SOCIOL 2S06 Lecture Notes - Cultural Feminism, Feminist Theory, Marxist Feminism

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Published on 22 Apr 2013
School
McMaster University
Department
Sociology
Course
SOCIOL 2S06
Professor
Feminist Theory
March-21-13
7:01 PM
Introduction to Feminist Theory
A) What is Feminist Theory?
It is a wide ranging system of ideas about social life and human experience,
developed from a woman centered perspective; Feminist Theory is woman-
centered in two ways:
1. It examines the situations and experiences of women in society
2. It describes the social world from the viewpoint of women
Feminist theory differs from most other forms of sociological theory in that it is
inter-disciplinary, meaning that it draws on a variety of different disciplines, not just
sociology but psychology, political science, and cultural studies among others.
B) Concept of Gender
- this is a key concept in feminist theory
- Feminists distinguish between sex (biological concept referring to physical
differences between males and females) and gender (a social concept referring to
culturally-learned behaviour associated with masculinity and femininity)
ex/ competition is considered, within our culture, to be masculine; on the other
hand, our culture defines cooperation to be feminine --> series of dichotomies of
behaviour, occupations, etc which are defined as either masculine or feminine
within our particular culture
- we have to keep in mind that whatever is defined as masculine is valued in
society; whatever is defined/considered to be feminine is devalued in society
C) Some Types of Feminist Theory
1. Cultural Feminism
2. Liberal Feminism
3. Radical Feminism
4. Socialist Feminism
The Theory of Cultural Feminism
A) What is Cultural Feminism?
A branch of feminism that explores and even celebrates the distinctive social values
of women; focuses on gender difference -- more specifically it focuses on how the
social characteristics of women contrast with the social characteristics of men
B) Theoretical Ideas in Cultural Feminism
- developed in the 19th C
- associated with some of the earliest, first wave feminists who pointed out that
men and women had different social values --> went beyond this and suggested
that the social values of women were superior to the social values of men --> they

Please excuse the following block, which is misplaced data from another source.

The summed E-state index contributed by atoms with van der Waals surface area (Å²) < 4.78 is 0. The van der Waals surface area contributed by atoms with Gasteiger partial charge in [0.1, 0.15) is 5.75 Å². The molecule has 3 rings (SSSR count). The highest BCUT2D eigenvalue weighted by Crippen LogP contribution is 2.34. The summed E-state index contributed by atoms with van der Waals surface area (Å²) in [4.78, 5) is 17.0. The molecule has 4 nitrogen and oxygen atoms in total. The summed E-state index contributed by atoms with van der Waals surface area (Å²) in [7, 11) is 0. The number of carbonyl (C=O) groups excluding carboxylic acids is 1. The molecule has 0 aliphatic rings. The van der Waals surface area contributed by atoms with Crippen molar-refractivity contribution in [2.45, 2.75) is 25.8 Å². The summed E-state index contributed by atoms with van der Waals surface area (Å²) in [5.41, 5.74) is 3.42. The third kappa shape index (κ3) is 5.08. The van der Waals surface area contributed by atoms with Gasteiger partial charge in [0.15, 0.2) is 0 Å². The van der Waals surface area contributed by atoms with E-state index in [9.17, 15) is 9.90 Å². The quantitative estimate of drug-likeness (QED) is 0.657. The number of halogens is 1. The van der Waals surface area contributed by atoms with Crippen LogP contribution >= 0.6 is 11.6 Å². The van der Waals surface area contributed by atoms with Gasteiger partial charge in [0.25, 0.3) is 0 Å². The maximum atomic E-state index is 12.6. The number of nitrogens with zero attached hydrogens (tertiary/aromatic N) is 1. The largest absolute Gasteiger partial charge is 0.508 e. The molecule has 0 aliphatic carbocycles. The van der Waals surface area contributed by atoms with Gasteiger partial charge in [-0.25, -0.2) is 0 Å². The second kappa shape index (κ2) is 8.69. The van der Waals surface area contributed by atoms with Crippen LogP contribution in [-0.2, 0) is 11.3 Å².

emphasized, what they called, "feminine personality" --> they also talked a bit
about the state and how it needed to adopt such positive feminine values as
cooperation and pacifism (non-violence) [they were arguing that they state needs to
become less masculine and become more feminine and take on positive feminine
characteristics]
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C) Empirical Evidence and Cultural Feminism
- women have distinctive standards of ethical standards
- women have a particular style of communication (men and women communicate
differently)
- women have capacity for openness to emotional experience (women are much
more open than men about their feelings/emotions)
- women have lower levels of aggressive behaviour
- women have the capacity for creating peaceful coexistence
D) Evaluation of Cultural Feminism
1. Strengths
- offers a positive assessment of women, their contribution to society, and
the social values that are culturally defined as feminine
2. Weaknesses
- while cultural feminism identifies these differences, it does not explain the
origins of differences between the social values of men and women
The Theory of Liberal Feminism
A) What is Liberal Feminism?
Liberal Feminism is a branch of feminism that emphasizes how women are
disadvantaged by cultural and ideological processes in society; focuses on gender
inequality -- more specifically, it focuses on how the location of women in society is
different from men and less privileged than men
B) Theoretical Ideas in Liberal Feminism
1. Basis for Gender Inequality
- Liberal Fems argue that gender inequality stems from the process of socialization:
we learn gender behaviour from agents of socialization which are important social
institutions like the family, educational facilities, media, etc. --> these institutions
encourage boys and girls to adopt behaviours or to go into occupations that are
gendered (masculine or feminine depending on their sex)
- historically, boys have been encouraged to be aggressive and independent --
occupationally, they were encouraged to be doctors or corporate executives / girls
have been encouraged to be submissive and dependent -- occupationally, they were
encouraged to be nurses or secretaries
- this type of socialization fosters circumstances in which males have more power
than females
2. Eliminating Gender Inequality
- Liberal Fems see culture and ideology as the problem , the solution focuses on
changing the cultural ideas passed on through socialization --> they point to the
need to establish policies to overcome these problematic ideas; policies are
needed to prevent: a)sex role stereotyping in television programming, b)
discrimination when women are trying to get into male-dominated occupations
C) Empirical Evidence and Liberal Feminists
- great deal of evidence that supports lib fems ideas:
- research indicates that media institutions reinforce gender inequality
ex 1/ a study that was done in 2001 looked at children's literature
(Books/storybooks) that was published between 1995-1999 and found that sex role
stereotyping was prevalent in the literature
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